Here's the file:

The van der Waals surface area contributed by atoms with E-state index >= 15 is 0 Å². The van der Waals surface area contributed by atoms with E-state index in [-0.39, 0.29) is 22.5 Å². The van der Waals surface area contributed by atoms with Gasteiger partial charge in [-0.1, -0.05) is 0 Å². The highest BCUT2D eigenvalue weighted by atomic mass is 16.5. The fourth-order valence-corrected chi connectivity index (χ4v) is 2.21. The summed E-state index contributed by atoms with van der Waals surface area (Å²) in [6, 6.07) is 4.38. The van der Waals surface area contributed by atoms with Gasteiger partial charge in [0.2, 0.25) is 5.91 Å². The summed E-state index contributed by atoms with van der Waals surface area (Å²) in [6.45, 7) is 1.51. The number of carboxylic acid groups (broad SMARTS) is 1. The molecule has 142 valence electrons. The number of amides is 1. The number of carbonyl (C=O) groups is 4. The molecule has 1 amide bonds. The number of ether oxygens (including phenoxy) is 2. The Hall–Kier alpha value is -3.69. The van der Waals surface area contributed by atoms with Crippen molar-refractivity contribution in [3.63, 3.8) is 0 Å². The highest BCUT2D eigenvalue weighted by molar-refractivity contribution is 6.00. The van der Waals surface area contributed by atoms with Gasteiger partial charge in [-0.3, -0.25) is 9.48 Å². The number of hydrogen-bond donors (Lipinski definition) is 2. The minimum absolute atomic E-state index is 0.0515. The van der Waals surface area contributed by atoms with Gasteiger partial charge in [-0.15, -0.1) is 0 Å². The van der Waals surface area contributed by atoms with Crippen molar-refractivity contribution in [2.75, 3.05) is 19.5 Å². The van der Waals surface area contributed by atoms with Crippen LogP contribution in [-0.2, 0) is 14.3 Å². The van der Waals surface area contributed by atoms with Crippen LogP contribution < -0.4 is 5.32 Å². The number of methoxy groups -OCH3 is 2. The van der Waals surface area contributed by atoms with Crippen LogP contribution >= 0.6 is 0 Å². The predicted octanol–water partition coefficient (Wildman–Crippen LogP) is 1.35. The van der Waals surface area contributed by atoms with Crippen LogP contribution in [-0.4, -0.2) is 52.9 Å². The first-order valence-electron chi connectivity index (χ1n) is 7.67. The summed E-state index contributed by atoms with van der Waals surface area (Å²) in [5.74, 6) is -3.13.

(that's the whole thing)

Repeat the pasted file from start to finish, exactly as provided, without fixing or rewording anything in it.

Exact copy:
The van der Waals surface area contributed by atoms with E-state index >= 15 is 0 Å². The van der Waals surface area contributed by atoms with E-state index in [-0.39, 0.29) is 22.5 Å². The van der Waals surface area contributed by atoms with Gasteiger partial charge in [-0.1, -0.05) is 0 Å². The highest BCUT2D eigenvalue weighted by atomic mass is 16.5. The fourth-order valence-corrected chi connectivity index (χ4v) is 2.21. The summed E-state index contributed by atoms with van der Waals surface area (Å²) in [6, 6.07) is 4.38. The van der Waals surface area contributed by atoms with Gasteiger partial charge in [0.2, 0.25) is 5.91 Å². The summed E-state index contributed by atoms with van der Waals surface area (Å²) in [6.45, 7) is 1.51. The number of carboxylic acid groups (broad SMARTS) is 1. The molecule has 142 valence electrons. The number of amides is 1. The number of carbonyl (C=O) groups is 4. The molecule has 1 amide bonds. The number of ether oxygens (including phenoxy) is 2. The Hall–Kier alpha value is -3.69. The van der Waals surface area contributed by atoms with Crippen molar-refractivity contribution in [3.63, 3.8) is 0 Å². The highest BCUT2D eigenvalue weighted by molar-refractivity contribution is 6.00. The van der Waals surface area contributed by atoms with Gasteiger partial charge in [-0.3, -0.25) is 9.48 Å². The number of hydrogen-bond donors (Lipinski definition) is 2. The minimum absolute atomic E-state index is 0.0515. The van der Waals surface area contributed by atoms with Gasteiger partial charge in [-0.15, -0.1) is 0 Å². The van der Waals surface area contributed by atoms with Crippen molar-refractivity contribution in [2.75, 3.05) is 19.5 Å². The van der Waals surface area contributed by atoms with Crippen LogP contribution in [-0.2, 0) is 14.3 Å². The van der Waals surface area contributed by atoms with Crippen LogP contribution < -0.4 is 5.32 Å². The number of methoxy groups -OCH3 is 2. The van der Waals surface area contributed by atoms with Crippen LogP contribution >= 0.6 is 0 Å². The predicted octanol–water partition coefficient (Wildman–Crippen LogP) is 1.35. The van der Waals surface area contributed by atoms with Crippen LogP contribution in [-0.4, -0.2) is 52.9 Å². The first-order valence-electron chi connectivity index (χ1n) is 7.67. The summed E-state index contributed by atoms with van der Waals surface area (Å²) in [5.74, 6) is -3.13.